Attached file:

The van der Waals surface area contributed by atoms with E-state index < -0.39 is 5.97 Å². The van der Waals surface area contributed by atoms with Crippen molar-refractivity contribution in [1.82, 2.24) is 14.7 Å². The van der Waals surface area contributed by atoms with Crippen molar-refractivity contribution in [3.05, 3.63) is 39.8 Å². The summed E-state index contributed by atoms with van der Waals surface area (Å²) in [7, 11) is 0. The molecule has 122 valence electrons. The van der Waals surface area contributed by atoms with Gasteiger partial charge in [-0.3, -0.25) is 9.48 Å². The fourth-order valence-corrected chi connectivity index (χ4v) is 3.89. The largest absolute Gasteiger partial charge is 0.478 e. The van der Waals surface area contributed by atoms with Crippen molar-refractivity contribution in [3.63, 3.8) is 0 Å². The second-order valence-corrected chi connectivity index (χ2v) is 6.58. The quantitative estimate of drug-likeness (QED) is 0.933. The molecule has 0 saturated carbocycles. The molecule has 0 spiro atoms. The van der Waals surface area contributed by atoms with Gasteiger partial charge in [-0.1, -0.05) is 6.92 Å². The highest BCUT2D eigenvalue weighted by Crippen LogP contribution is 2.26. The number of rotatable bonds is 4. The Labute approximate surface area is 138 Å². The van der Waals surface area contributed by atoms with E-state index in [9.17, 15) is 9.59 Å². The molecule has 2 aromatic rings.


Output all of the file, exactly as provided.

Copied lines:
The van der Waals surface area contributed by atoms with E-state index < -0.39 is 5.97 Å². The van der Waals surface area contributed by atoms with Crippen molar-refractivity contribution in [1.82, 2.24) is 14.7 Å². The van der Waals surface area contributed by atoms with Crippen molar-refractivity contribution in [3.05, 3.63) is 39.8 Å². The summed E-state index contributed by atoms with van der Waals surface area (Å²) in [7, 11) is 0. The molecule has 122 valence electrons. The van der Waals surface area contributed by atoms with Gasteiger partial charge in [-0.3, -0.25) is 9.48 Å². The fourth-order valence-corrected chi connectivity index (χ4v) is 3.89. The largest absolute Gasteiger partial charge is 0.478 e. The van der Waals surface area contributed by atoms with Crippen molar-refractivity contribution in [3.63, 3.8) is 0 Å². The second-order valence-corrected chi connectivity index (χ2v) is 6.58. The quantitative estimate of drug-likeness (QED) is 0.933. The molecule has 0 saturated carbocycles. The molecule has 0 spiro atoms. The van der Waals surface area contributed by atoms with Gasteiger partial charge in [-0.1, -0.05) is 6.92 Å². The highest BCUT2D eigenvalue weighted by Crippen LogP contribution is 2.26. The number of rotatable bonds is 4. The Labute approximate surface area is 138 Å². The van der Waals surface area contributed by atoms with E-state index in [9.17, 15) is 9.59 Å². The molecule has 2 aromatic rings.